I started planting birches here in the spring of 2010. I blocked off the lunkeys to keep the sheep out, then followed this initial push with further instalments of other species in subsequent years. This was heavy going at first; the bracken rose so tall that many of my trees were lost and smothered by the summer growth when it came. Experiments with juniper and hawthorn were a disaster because neither were able to rise fast enough to hold their own.

Birches did reasonably well (one of the original trees is now twenty five feet tall), but the real heroes have been rowans. Perhaps they went in on a good year, but many rose from eighteen inch whips to well over four feet in height during their first summer. This allowed them to stand above the tidal blast of bracken, and while others were buried in the darkness, the rowans held their leaves high up on their heads like people escaping a flood. In terms of tallness, they’ve never again done so well as they did in that first year, but much of their work now goes into consolidating their initial gains. They thicken and broaden, expanding their branches over the bracken; turning the tables and shading out the shader.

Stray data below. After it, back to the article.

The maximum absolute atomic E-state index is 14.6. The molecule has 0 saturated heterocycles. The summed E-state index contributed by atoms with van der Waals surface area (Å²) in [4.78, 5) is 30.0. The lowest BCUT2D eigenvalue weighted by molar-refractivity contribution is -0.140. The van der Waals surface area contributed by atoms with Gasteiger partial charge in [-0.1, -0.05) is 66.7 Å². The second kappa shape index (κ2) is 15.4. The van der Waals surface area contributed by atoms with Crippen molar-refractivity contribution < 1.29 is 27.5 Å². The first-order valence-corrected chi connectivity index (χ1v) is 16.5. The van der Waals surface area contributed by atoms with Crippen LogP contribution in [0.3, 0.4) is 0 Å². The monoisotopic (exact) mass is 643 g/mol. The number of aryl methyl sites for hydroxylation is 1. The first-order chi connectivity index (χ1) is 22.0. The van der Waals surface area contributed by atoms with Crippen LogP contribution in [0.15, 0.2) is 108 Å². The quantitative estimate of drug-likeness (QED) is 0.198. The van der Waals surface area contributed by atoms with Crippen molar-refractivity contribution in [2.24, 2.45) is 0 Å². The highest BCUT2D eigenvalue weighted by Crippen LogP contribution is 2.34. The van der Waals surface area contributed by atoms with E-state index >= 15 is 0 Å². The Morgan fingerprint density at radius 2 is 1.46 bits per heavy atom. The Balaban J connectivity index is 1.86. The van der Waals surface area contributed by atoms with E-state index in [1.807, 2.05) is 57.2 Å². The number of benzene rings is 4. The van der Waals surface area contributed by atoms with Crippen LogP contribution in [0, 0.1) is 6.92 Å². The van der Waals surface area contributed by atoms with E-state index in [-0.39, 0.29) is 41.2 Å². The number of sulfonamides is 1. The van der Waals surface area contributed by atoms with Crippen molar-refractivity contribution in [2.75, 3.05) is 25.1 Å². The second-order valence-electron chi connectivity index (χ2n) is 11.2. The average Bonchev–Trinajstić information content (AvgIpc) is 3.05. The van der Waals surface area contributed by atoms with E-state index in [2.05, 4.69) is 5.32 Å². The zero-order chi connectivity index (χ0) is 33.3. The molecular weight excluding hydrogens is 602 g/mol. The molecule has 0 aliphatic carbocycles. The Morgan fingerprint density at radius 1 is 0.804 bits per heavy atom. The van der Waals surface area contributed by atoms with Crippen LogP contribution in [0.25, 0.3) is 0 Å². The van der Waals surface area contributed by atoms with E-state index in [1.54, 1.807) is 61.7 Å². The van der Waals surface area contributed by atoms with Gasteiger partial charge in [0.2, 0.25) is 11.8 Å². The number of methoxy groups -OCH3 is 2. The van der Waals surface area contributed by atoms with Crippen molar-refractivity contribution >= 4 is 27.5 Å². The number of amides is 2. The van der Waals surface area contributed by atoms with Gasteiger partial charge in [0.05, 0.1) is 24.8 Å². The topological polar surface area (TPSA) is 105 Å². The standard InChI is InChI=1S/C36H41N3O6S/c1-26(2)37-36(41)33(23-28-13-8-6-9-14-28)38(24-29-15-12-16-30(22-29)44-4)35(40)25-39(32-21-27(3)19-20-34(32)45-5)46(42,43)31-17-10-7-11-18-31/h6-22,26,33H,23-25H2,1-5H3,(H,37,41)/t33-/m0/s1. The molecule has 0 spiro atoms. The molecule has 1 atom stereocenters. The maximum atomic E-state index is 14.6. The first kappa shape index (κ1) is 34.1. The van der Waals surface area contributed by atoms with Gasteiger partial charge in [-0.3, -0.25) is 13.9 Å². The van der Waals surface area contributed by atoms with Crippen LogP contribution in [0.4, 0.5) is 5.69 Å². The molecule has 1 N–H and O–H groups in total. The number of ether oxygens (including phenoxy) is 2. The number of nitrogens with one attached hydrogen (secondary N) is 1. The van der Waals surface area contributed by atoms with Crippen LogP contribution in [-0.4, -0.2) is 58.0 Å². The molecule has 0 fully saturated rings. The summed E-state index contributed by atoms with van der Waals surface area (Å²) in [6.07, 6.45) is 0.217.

Elsewhere in the enclosure, oak saplings have achieved the same victory over the bracken – despite a reputation for slow growth, oak trees seem to vault out of the ground with extraordinary enthusiasm in their early years. The bracken is nonplussed by this reversal. It recedes from around the rowans and slinks away in search of something smaller to bully. There will always be bracken in this enclosure, but it is surely a good thing to break up the monotonous sterility which used to be the status quo.

There comes a point when trees reach a critical mass and begin to occupy a space; that’s how you know that your planting work has been successful. I’m told that greyhens have been seen picking at rowan berries in this wood, and that observation repays the effort and investment of this work. After ten years, the empty bracken enclosure can now be described as a young wood, and I suppose that’s something to be pleased about.